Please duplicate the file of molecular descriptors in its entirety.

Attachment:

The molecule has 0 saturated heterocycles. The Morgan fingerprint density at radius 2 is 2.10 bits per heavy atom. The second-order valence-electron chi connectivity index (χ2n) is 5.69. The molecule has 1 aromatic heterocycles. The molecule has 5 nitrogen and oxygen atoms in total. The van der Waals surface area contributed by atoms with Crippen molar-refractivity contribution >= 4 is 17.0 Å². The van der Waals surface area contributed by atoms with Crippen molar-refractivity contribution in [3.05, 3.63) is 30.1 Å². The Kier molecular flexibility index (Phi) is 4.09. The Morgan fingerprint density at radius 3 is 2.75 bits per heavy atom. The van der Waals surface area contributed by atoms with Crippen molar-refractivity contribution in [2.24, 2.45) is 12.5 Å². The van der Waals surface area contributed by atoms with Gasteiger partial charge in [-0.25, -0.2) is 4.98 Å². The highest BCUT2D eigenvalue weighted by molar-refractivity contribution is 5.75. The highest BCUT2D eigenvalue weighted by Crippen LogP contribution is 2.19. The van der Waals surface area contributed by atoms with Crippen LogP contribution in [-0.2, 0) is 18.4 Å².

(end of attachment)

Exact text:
The molecule has 0 saturated heterocycles. The Morgan fingerprint density at radius 2 is 2.10 bits per heavy atom. The second-order valence-electron chi connectivity index (χ2n) is 5.69. The molecule has 1 aromatic heterocycles. The molecule has 5 nitrogen and oxygen atoms in total. The van der Waals surface area contributed by atoms with Crippen molar-refractivity contribution >= 4 is 17.0 Å². The van der Waals surface area contributed by atoms with Crippen molar-refractivity contribution in [3.05, 3.63) is 30.1 Å². The Kier molecular flexibility index (Phi) is 4.09. The Morgan fingerprint density at radius 3 is 2.75 bits per heavy atom. The van der Waals surface area contributed by atoms with Crippen molar-refractivity contribution in [2.24, 2.45) is 12.5 Å². The van der Waals surface area contributed by atoms with Gasteiger partial charge in [-0.25, -0.2) is 4.98 Å². The highest BCUT2D eigenvalue weighted by molar-refractivity contribution is 5.75. The highest BCUT2D eigenvalue weighted by Crippen LogP contribution is 2.19. The van der Waals surface area contributed by atoms with Crippen LogP contribution in [-0.2, 0) is 18.4 Å².